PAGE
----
Bushmen are not 'poachers' - wildlife conference protest

| 13th February 2014
Xoroxloo Duxee died of dehydration after the Bushmen's water borehole was disabled. Photo: © Survival
Xoroxloo Duxee died of dehydration after the Bushmen's water borehole was disabled. Photo: © Survival
The anti-poaching conference in London today was disrupted by protests at the Botswana delegation - who call the indigenous Bushmen of the Kalahari 'poachers' and are forcing them into death camps.
To ban the Bushmen from hunting while at the same time opening up the reserve to fracking and mining is sheer hypocrisy.

Loud protests at an anti-poaching conference in London today highlighted the devastating impact of a hunting ban on Africa's last hunting Bushmen in Botswana - attended by Ian Khama, President of Botswana, alongside Prince Charles and Prince William.

Protesters outside the 'London Conference on the Illegal Wildlife Trade 2014' chanted slogans and carried placards reading "Botswana: Bushmen hunters are not poachers".

Official persecution

Botswana is persecuting the Bushmen of the Central Kalahari Game Reserve in the name of wildlife conservation by stopping them from hunting game. But the Bushmen pose no threat to the wildlife of the CKGR, alongside which they have lived sustainably for centuries.

The Botswana government's hypocrisy was recently exposed by revelations that large parts of the CKGR have been leased out for fracking, and a mine by Gem Diamonds is projected to start operations inside the CKGR in October 2014.

A 2006 high court ruling confirmed the Bushmen's right to live and hunt in the CKGR, but the government continues to intimidate, torture and arrest Bushmen for hunting.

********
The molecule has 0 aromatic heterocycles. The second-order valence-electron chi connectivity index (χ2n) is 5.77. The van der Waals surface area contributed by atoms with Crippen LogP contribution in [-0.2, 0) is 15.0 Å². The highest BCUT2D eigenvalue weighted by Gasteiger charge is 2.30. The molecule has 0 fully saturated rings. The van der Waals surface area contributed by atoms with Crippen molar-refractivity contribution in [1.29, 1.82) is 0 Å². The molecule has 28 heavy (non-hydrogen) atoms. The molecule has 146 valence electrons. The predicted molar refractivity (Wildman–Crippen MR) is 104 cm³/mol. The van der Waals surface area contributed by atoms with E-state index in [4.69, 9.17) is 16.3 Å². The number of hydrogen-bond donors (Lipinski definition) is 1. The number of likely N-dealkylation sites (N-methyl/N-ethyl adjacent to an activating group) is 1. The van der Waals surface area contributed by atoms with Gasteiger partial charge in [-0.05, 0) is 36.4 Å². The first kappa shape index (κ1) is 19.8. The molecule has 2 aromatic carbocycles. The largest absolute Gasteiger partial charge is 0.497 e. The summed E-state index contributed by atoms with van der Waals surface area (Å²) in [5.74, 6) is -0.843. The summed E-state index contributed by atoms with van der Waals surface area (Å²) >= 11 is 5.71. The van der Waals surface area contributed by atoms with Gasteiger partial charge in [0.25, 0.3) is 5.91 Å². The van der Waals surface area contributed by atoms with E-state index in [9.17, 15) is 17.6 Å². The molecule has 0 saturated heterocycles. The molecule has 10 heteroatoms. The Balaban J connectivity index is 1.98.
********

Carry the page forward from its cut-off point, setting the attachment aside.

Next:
Botswana's Bushman-only 'Pass Laws'

The majority of Bushmen are forced to apply for restrictive permits to enter their ancestral land in the CKGR - a policy which has been likened to the hated Pass Laws under apartheid South Africa.

A high court judge involved in the 2006 court case said that the government's refusal to allow the Bushmen to hunt "was tantamount to condemning the [Bushmen] to death by starvation."

Survival has launched a travel boycott of Botswana and an ad campaign highlighting the government's drive to deport the Bushmen from their land.

The boycott has been supported by thousands of travelers and by celebrities Gillian Anderson, Quentin Blake, Joanna Lumley, Sophie Okonedo, and Mark Rylance.

Sheer hypocrisy

Survival's Director Stephen Corry said today: "President Khama should not hide the persecution of the Bushmen behind the mask of conservation. To ban the Bushmen from hunting while at the same time opening up the reserve to fracking and mining is sheer hypocrisy."

The CKGR was established in the 1960s in order to protect the Bushmen's land and the wildlife they depend on. But in three brutal clearances between 1997 and 2005, the Bushmen were evicted from their land. 

 


 

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